Just up the road from LeHardy’s Rapid is a your first change to check out a really neat thermal area called Mud Volcano, there is a trailhead there that is worth stopping, stretching the legs, grab the bear spray and a water bottle and check out Mud Caldron, Mud Geyser, Sizzling Basin, Churning Caldron, Black Dragons Caldron, Sour Lake, Grizzly Fumorale, Mud Volcano and Dragons Mouth Spring. Warning, this is a thermal area, please stay on the provided trail (Boardwalk). Early explorers to Yellowstone described this feature as a “most repulsive and terrifying site.” It is a volcano-like cone, 30 by 30 feet high and wide (9 x 9m) with mud that erupts and covers tall trees. When Nathaniel P. Langford, the first superintendent of Yellowstone, visited in 1870, he saw “a seething, bubbling mass of mud.”
It is likely a violent eruption blew out the cone’s side, leaving the crater you see today. The water constantly undercuts the back wall and is rich in iron sulfides. This entire hiking trail is easy two-way looped boardwalk that take you up a small grade, you get a decent distance from the roadway and its a great spot to see many of the wonders in this area of the park. Well worth adding to your list of spots to stop. There is a decent amount of parking, and plenty of vault toilets.
Mud Geyser once the main attraction, this feature once shot mud up to 50 feet (17m) into the sky. However, it effectively died in the 20th century. Today, some activity has returned to the area.
Sour Lake is an extremely acidic lake, a result of the microorganisms making use of the high levels of sulphur in the area. Sour Lake and Black Dragon Caldron are close by each other. In 1948, Black Dragon’s Caldron burst through a crack in the earth. It uprooted and coasted nearby trees with thick mud. Since then, this muddpot moved south 200 feet (60m) along the crack. The spring feeding nearby Sour Lake was much more active before Black Dragon’s Caldron formed. Perhaps underground changes diverted heat energy from Sour Lake to form this muddpot, which a park ranger name for its color and the apparent lashing of the “dragon’s tongue.”
Sizzling Basin is a hot spring that has existing activity much like grease on a hot frying pan.
Now this one is interesting, Grizzly Fumarole while named a fumarole, this feature will change based on recent precipitation. When dry, it is a fumarole. When it has been rainy, this feature can be a mudpot.
From Grizzly Fumarole, you walk down the boardwalk and then take a left to a little elevated portion to see Dragon’s Mouth Spring, this one I thought was super cool. The Crow Indians saw the steam from this mudpot as snorts of an angry bull bison. An unknown European American gave it the current name. Its previous names include Gothic Grotto, Blowing Cavern, and the Belcher.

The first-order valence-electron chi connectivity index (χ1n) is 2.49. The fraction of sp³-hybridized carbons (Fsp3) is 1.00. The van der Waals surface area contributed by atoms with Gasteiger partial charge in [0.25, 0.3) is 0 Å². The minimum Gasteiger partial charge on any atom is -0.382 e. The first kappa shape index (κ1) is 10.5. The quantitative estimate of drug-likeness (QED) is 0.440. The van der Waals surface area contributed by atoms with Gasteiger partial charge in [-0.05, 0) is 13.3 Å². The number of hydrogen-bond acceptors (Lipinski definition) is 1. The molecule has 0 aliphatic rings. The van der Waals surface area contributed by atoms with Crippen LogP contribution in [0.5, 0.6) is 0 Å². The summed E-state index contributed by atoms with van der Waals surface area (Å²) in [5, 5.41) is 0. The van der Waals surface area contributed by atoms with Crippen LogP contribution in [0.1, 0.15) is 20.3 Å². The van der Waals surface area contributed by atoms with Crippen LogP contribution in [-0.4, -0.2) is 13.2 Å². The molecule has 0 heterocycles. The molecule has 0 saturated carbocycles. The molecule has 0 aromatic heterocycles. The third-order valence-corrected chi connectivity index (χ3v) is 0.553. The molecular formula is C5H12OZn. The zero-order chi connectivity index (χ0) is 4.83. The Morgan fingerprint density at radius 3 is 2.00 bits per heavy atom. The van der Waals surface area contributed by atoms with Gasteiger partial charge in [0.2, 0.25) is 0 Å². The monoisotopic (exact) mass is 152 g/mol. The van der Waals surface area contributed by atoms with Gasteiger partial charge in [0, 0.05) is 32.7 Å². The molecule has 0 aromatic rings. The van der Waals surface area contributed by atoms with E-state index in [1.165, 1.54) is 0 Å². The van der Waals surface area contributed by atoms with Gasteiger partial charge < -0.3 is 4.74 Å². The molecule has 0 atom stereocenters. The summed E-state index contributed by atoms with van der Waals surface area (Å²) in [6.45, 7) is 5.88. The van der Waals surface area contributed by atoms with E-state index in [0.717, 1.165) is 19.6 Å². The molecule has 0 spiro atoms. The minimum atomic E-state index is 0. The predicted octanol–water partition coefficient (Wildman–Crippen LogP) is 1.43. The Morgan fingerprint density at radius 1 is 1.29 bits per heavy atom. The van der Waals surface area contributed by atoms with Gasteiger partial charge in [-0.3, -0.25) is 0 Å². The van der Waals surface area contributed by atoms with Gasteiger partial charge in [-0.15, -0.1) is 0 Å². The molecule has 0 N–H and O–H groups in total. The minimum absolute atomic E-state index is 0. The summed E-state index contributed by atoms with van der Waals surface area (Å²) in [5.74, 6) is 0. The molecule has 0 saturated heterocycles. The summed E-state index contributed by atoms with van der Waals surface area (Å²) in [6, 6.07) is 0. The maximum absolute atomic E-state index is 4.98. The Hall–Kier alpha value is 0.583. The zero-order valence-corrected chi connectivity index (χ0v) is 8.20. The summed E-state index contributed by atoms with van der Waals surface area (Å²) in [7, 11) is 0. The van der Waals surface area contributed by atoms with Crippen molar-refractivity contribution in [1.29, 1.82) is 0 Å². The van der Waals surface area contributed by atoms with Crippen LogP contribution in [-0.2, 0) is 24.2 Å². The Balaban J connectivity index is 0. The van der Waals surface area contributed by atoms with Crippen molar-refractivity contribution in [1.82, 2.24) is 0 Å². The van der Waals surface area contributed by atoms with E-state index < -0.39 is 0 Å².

The surging action you can hear has decreased since 1994, though no one is sure why. In 1999, more dramatic changes occurred: the water temperature dropped 10 degrees and the color changed from green to the chalky white you see above in the video.
Hot springs are the most common hydrothermal features in Yellowstone. Their plumbing has no constrictions. Superheated water cools as it reaches the surface, sinks, and is replaced by hotter water from below.
This circulation prevents water from reaching the temperature needed to set off an eruption.
Mudpots are acidic features with a limited water supply. Some microorganisms use hydrogen sulfide, which rises from deep within the earth, as an energy source. They help convert the gas to sulfuric acid, which breaks down rock to wet clay mud and creates the smell you experience through out the Mud Volcano area. The pungent odor of rotten eggs is cause by the hydrogen sulfide gas.
Mud Volcano Area
The Mud Volcano area has many mudpots and hillsides strewn with trees cooked by steam. The hydrothermal features here are some of the most acidic in the park. Mud Volcano is near the greatest uplift and sinking of the Yellowstone Caldera floor. Many faults converge here and earthquakes are common.
The areas surrounding the Mud Volcano vent and the other major vent near Old Faithful are called resurgent domes. Resurgent domes are active ground deformation, where the land moves up or down with the fluctuation of the magma chamber below. USGS Scientists monitor these domes closely for information about ongoing volcanic activity.
The final feature you will see here is Sulphur Caldron and is one of the most acidic hot springs in Yellowstone. Sulphur Caldron’s turbulent waters have a pH approximately 1-2, which is similar to car battery acid or stomach fluids. Its name comes from the large amounts of free sulfur in its waters.
From the Mud Volcano area Jen and I headed into the famed Hayden Valley. Jen and will discuss Hayden Valley later in the review, as we devoted a significant amount of time here later in the trip. We headed from Mud Volcano up to the Grand Canyon of Yellowstone’s South Trim Trail. When you head up South Rim Drive there is a parking lot to the right that you can stop at and get this great view of the Yellowstone River.
From the Wapiti Lake Trailhead parking lot, you take a right and head up South Rim Drive to Uncle Tom’s Trailhead parking lot. Jen and I planned to hike the South Rim Trail and along the way enjoy the scenery and waterfall. I had originally planned to hike Uncle Tom’s Trail, which has an Ascent of 6′ a Descent of 358′ its high is 7,776′ and its low is 7,423′, unfortunately when we go there, we discovered there had been some trail damage (downed trees) that had not been repaired so we just elected to continue hiking the South Rim Trail.
The South Rim Trail is and out and back that leads you along the edge of the spectacular Grand Canyon of the Yellowstone and affords some of the best views of the Upper and Lower Yellowstone Falls. While others scurry from their cars to the edge for a quick look, you can take time to study the intricate beauty of the canyon walls or listen to the roar of the falls and, thus, truly experience the Canyon.